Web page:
Photography is one of the most important aspects of your wedding day. Run through this wedding photographer checklist with all of the questions to ask before you book. You will look back on your wedding for years to come and probably frame a wedding portrait in your home. Make sure those memories are beautifully captured by choosing the right photographer.
What do you ask a wedding photographer?
Before you hire a wedding photographer, you should ask them some basic questions to ensure they are compatible with your wedding.
Ask the photographer about what is included in the contract, their typical photography style, and their level of experience with your specific wedding venue. By asking these simple questions, you will get an insight into if they are the right photographer for your wedding.
For a more detailed check list to run through to help you make the best pick for your big day, keep reading.
Wedding photographer checklist
Before you sign the contract with your photographer, you and your fiance should meet with them in person to ask some questions. Notice how they interact with you. Are they punctual, friendly, and engaging? Or do they seem distant and distracted? Make sure you select a photographer who you feel comfortable working with.
This person will be watching you kiss after all. And interacting with all of your friends and family. Once they pass the first impression test, you can bring out your checklist and ask some questions to make sure they share your wedding vision.
1. Are you available for my wedding day?
Your very first question should be if they are available on your specific wedding date. The venue is usually the first thing you book, and that will determine your wedding day. You can read more about why you book the venue first here. If the photographer you want isn’t available on that day, you can ask them for recommendations on other photographers in the area.
2. How much do your photography packages cost?
It’s important to know how much their basic photography packages cost. Since budget is often non-negotiable for both the couple and the photographer, you want to make sure you are on the same page. If the photographer is out of your budget, don’t try to low ball them.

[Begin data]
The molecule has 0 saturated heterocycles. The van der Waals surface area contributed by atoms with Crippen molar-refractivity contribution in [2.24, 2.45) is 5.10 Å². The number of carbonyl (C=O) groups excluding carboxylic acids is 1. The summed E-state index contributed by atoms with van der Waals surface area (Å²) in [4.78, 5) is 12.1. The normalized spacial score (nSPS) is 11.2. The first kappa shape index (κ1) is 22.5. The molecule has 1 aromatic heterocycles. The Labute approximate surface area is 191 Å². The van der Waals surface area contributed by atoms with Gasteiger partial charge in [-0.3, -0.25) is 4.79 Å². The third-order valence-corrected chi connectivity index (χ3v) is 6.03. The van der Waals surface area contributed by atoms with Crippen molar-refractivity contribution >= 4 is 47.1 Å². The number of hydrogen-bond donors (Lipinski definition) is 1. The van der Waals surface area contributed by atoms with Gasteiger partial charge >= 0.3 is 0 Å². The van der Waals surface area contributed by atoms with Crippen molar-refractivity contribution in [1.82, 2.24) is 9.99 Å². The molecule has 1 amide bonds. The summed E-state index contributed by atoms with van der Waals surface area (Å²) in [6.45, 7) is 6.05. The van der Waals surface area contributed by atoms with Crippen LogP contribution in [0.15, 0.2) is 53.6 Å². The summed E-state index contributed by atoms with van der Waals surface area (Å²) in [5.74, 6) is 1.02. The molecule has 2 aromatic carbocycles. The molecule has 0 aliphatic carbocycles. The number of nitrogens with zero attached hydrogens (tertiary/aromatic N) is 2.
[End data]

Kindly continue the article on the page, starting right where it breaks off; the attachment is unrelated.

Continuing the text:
If you’re on a tight budget and can’t afford a photographer, check out some tips for what to do if you don’t have a wedding photographer.
3. How many hours are included in your photography package?
Some photographers offer elopement packages if you need just a couple of hours for a private courthouse wedding. Traditional weddings will require at least 6 hours of photography. If you want someone to capture the getting ready shots, ceremony, reception, and send off, you will need at least 8 hours of coverage. If there is a large gap between the ceremony and reception, you will need to add even more hours.
For my sister’s wedding, she was able to ask her photographer to add on more hours to her package instead of the included engagement session. Since her wedding was out of town she wouldn’t be able to take advantage of the engagement session offer. And the photographer was happy to do it. So it’s worth asking if there’s things you can swap in and out of the package if a service you want isn’t included.
4. Do you offer engagement photoshoots?
You can often save money by bundling your wedding and engagement photoshoots. The engagement photoshoot will give you an opportunity to get comfortable with your photographer before the wedding day. You’ll also have great shots to share on your wedding website or at the reception.
Many photographers offer a free engagement shoot session for this reason. Take a look at this article all about tips for preparing for your engagement session from a professional photographer.
5. Are prints or an album included in the photography package?
Photographers are less likely to include prints in their packages nowadays, but they often offer them as add-ons. If you are trying to save costs, consider printing the photos yourself from shutterfly.com, snapfish.com, or your local pharmacy or office supply store. These websites are also great for making canvases or albums.
6. How many digital photographs are included?
Just because you are paying for 8 hours of photography, does not necessarily mean that all 8 hours of photos are included. Photographers will select and edit the best shots they’ve captured. Expect most photographers to include about 50-100 photos per hour of contracted work, but this will vary from person to person.
7. How long does it take to receive our wedding photos?